Wednesday, July 11, 2012

Some Commentators on Romans 8:11

I concede that certain scholars understand Romans 8:11 as a reference to the future. But these comments below are posted to show the other side of things:

"Your mortal bodies. That this does not refer to the resurrection of the dead seems to be apparent, because that is not attributed to the Holy Spirit. I understand it as referring to the body, subject to carnal desires and propensities; by nature under the reign of death, and therefore mortal—i. e. subject to death. The sense is, that under the gospel, by the influence of the Spirit, the entire man will be made alive in the service of God. Even the corrupt, carnal, and mortal body, so long under the dominion of sin, shall be made alive and recovered to the service of God. This will be done by the Spirit that dwells in us, because that Spirit has restored life to our souls, abides with us with his purifying influence, and because the design and tendency of his indwelling is to purify the entire man, and restore all to God. Christians thus in their bodies and their spirits become sacred. For even their body, the seat of evil passions and desires, shall become alive in the service of God" (Barnes' New Testament Notes).

"By mortal bodies he understands all those things which still remain in us, that are subject to death; for his usual practice is to give this name to the grosser part of us. We hence conclude, that he speaks not of the last resurrection, which shall be in a moment, but of the continued working of the Spirit, by which he gradually mortifies the relics of the flesh and renews in us a celestial life" (Commentary on Romans, John Calvin).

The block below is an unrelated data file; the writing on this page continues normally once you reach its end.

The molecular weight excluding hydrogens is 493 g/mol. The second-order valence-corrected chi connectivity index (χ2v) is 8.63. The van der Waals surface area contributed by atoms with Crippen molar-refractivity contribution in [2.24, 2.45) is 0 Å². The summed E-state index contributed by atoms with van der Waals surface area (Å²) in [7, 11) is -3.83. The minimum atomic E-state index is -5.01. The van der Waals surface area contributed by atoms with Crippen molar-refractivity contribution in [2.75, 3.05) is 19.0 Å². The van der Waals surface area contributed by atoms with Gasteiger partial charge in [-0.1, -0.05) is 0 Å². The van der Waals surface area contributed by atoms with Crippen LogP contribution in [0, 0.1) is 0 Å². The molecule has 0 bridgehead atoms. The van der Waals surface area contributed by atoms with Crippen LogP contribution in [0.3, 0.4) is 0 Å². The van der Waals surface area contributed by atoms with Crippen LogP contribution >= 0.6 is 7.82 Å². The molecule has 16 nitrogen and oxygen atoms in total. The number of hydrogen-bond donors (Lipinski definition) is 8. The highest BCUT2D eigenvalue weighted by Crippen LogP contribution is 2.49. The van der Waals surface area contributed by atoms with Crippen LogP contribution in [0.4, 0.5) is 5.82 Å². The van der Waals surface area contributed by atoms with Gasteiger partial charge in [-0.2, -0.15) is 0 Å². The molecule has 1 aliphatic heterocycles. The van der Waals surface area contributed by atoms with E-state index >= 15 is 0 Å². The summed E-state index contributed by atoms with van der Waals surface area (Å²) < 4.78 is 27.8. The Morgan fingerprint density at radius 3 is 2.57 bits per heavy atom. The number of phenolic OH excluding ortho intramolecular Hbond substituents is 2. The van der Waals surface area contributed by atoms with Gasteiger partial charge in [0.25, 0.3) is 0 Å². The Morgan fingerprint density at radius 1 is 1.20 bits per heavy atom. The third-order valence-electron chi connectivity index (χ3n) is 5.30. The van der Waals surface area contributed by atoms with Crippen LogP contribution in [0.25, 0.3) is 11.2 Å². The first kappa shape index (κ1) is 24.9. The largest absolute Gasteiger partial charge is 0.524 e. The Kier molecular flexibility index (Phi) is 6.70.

"The apostle believed in a present participation in those revivifying forces which broke into the history of the world with the advent of Jesus Christ; the power of God is now active in the believer who yields to that action. In particular the doctrine of the Spirit included the assurance and the present experience of the power of God; on this point Paul shares a very widespread tradition. Hence the allusion here [in Rom 8:11] is to the vivifying energy of the Spirit, who liberates from the tyranny of sin, according to the framework of ideas already sketched out in [Rom] 6:12-23" (Franz J. Leenhardt, The Epistle to the Romans. London: Lutterworth Press, 1961. Pages 209-10).

Others could be marshaled.

2 comments:

Andrew Barker said...

This passage is currently under close inspection by myself. I note you say "others could be marshaled".

I would be most grateful if you could "marshal" them my way. Links will do fine to save your time and any help you can give will be much appreciated.

Thanks
Andrew Barker

Edgar Foster said...

Three of the better commentaries about Romans are D. Moo. See http://www.worldcat.org/title/romans-1-8/oclc/22625395&referer=brief_results

Also, James Dunn and Robert Jewett. See http://www.worldcat.org/title/romans-a-commentary/oclc/470985961&referer=brief_results

and http://www.worldcat.org/title/romans-1-8/oclc/903985609&referer=brief_results

See also Bengel's Gnomon at biblehub.com

Richard Longenecker also has a detailed commentary and here is a link for plenty of resources:

www.preceptaustin.org/pdf/61469

Best regards,

Edgar